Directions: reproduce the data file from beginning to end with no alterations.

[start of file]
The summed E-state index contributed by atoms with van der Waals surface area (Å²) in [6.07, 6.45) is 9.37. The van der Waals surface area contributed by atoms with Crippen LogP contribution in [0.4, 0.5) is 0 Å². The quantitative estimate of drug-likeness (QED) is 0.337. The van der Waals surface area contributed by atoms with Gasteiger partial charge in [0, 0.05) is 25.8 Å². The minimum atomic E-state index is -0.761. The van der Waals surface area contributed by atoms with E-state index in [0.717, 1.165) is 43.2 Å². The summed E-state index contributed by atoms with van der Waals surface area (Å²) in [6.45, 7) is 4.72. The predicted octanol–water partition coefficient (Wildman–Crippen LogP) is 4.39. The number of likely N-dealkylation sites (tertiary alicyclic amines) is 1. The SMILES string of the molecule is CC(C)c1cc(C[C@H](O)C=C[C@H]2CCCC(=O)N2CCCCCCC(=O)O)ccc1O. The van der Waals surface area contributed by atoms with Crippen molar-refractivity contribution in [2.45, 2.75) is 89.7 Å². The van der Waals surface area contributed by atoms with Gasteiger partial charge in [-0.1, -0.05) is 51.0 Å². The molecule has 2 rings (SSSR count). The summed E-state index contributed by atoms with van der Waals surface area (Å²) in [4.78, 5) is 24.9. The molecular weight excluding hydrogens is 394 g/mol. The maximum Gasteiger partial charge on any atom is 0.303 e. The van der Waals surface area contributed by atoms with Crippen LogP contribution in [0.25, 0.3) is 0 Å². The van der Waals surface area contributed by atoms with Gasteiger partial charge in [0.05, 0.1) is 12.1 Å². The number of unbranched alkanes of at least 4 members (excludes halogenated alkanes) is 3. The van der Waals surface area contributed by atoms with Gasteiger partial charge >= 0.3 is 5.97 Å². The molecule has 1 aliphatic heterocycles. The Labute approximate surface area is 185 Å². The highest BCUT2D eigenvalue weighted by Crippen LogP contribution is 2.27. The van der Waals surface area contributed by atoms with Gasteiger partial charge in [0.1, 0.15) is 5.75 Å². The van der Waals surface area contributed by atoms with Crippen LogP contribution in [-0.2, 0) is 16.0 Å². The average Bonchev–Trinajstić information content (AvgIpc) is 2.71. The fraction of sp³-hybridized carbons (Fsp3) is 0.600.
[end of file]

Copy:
The summed E-state index contributed by atoms with van der Waals surface area (Å²) in [6.07, 6.45) is 9.37. The van der Waals surface area contributed by atoms with Crippen LogP contribution in [0.4, 0.5) is 0 Å². The quantitative estimate of drug-likeness (QED) is 0.337. The van der Waals surface area contributed by atoms with Gasteiger partial charge in [0, 0.05) is 25.8 Å². The minimum atomic E-state index is -0.761. The van der Waals surface area contributed by atoms with E-state index in [0.717, 1.165) is 43.2 Å². The summed E-state index contributed by atoms with van der Waals surface area (Å²) in [6.45, 7) is 4.72. The predicted octanol–water partition coefficient (Wildman–Crippen LogP) is 4.39. The number of likely N-dealkylation sites (tertiary alicyclic amines) is 1. The SMILES string of the molecule is CC(C)c1cc(C[C@H](O)C=C[C@H]2CCCC(=O)N2CCCCCCC(=O)O)ccc1O. The van der Waals surface area contributed by atoms with Crippen molar-refractivity contribution in [2.45, 2.75) is 89.7 Å². The van der Waals surface area contributed by atoms with Gasteiger partial charge in [-0.1, -0.05) is 51.0 Å². The molecule has 2 rings (SSSR count). The summed E-state index contributed by atoms with van der Waals surface area (Å²) in [4.78, 5) is 24.9. The molecular weight excluding hydrogens is 394 g/mol. The maximum Gasteiger partial charge on any atom is 0.303 e. The van der Waals surface area contributed by atoms with Crippen LogP contribution in [0.25, 0.3) is 0 Å². The van der Waals surface area contributed by atoms with Gasteiger partial charge in [0.05, 0.1) is 12.1 Å². The number of unbranched alkanes of at least 4 members (excludes halogenated alkanes) is 3. The van der Waals surface area contributed by atoms with Gasteiger partial charge >= 0.3 is 5.97 Å². The molecule has 1 aliphatic heterocycles. The Labute approximate surface area is 185 Å². The highest BCUT2D eigenvalue weighted by Crippen LogP contribution is 2.27. The van der Waals surface area contributed by atoms with Gasteiger partial charge in [0.1, 0.15) is 5.75 Å². The van der Waals surface area contributed by atoms with Crippen LogP contribution in [-0.2, 0) is 16.0 Å². The average Bonchev–Trinajstić information content (AvgIpc) is 2.71. The fraction of sp³-hybridized carbons (Fsp3) is 0.600.